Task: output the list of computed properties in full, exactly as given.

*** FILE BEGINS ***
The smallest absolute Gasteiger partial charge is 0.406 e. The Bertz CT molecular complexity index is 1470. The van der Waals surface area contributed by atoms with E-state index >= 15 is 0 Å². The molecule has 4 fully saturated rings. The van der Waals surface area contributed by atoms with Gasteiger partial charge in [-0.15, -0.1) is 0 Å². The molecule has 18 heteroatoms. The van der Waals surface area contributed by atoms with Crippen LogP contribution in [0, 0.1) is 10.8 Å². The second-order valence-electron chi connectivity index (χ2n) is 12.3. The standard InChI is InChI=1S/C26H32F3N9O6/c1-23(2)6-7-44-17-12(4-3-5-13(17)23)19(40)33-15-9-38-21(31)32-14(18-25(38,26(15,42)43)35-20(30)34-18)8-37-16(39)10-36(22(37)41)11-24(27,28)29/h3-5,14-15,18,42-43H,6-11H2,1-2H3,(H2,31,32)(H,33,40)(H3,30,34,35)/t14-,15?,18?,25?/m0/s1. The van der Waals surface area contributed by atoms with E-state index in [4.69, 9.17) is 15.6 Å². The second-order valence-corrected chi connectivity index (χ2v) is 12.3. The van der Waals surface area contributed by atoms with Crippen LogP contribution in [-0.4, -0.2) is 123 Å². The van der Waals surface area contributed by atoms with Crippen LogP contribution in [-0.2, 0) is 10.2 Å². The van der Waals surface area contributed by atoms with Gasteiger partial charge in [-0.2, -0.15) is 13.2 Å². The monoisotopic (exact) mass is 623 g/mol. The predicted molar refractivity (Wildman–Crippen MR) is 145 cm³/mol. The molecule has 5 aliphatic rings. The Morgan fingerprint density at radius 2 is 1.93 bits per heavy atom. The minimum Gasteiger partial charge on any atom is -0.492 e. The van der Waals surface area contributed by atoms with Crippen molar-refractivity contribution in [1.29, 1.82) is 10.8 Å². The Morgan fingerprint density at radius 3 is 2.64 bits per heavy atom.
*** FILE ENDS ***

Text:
The smallest absolute Gasteiger partial charge is 0.406 e. The Bertz CT molecular complexity index is 1470. The van der Waals surface area contributed by atoms with E-state index >= 15 is 0 Å². The molecule has 4 fully saturated rings. The van der Waals surface area contributed by atoms with Gasteiger partial charge in [-0.15, -0.1) is 0 Å². The molecule has 18 heteroatoms. The van der Waals surface area contributed by atoms with Crippen LogP contribution in [0, 0.1) is 10.8 Å². The second-order valence-electron chi connectivity index (χ2n) is 12.3. The standard InChI is InChI=1S/C26H32F3N9O6/c1-23(2)6-7-44-17-12(4-3-5-13(17)23)19(40)33-15-9-38-21(31)32-14(18-25(38,26(15,42)43)35-20(30)34-18)8-37-16(39)10-36(22(37)41)11-24(27,28)29/h3-5,14-15,18,42-43H,6-11H2,1-2H3,(H2,31,32)(H,33,40)(H3,30,34,35)/t14-,15?,18?,25?/m0/s1. The van der Waals surface area contributed by atoms with E-state index in [4.69, 9.17) is 15.6 Å². The second-order valence-corrected chi connectivity index (χ2v) is 12.3. The van der Waals surface area contributed by atoms with Crippen LogP contribution in [-0.4, -0.2) is 123 Å². The van der Waals surface area contributed by atoms with Crippen LogP contribution in [-0.2, 0) is 10.2 Å². The van der Waals surface area contributed by atoms with Gasteiger partial charge in [-0.2, -0.15) is 13.2 Å². The monoisotopic (exact) mass is 623 g/mol. The predicted molar refractivity (Wildman–Crippen MR) is 145 cm³/mol. The molecule has 5 aliphatic rings. The Morgan fingerprint density at radius 2 is 1.93 bits per heavy atom. The minimum Gasteiger partial charge on any atom is -0.492 e. The van der Waals surface area contributed by atoms with Crippen molar-refractivity contribution in [1.29, 1.82) is 10.8 Å². The Morgan fingerprint density at radius 3 is 2.64 bits per heavy atom.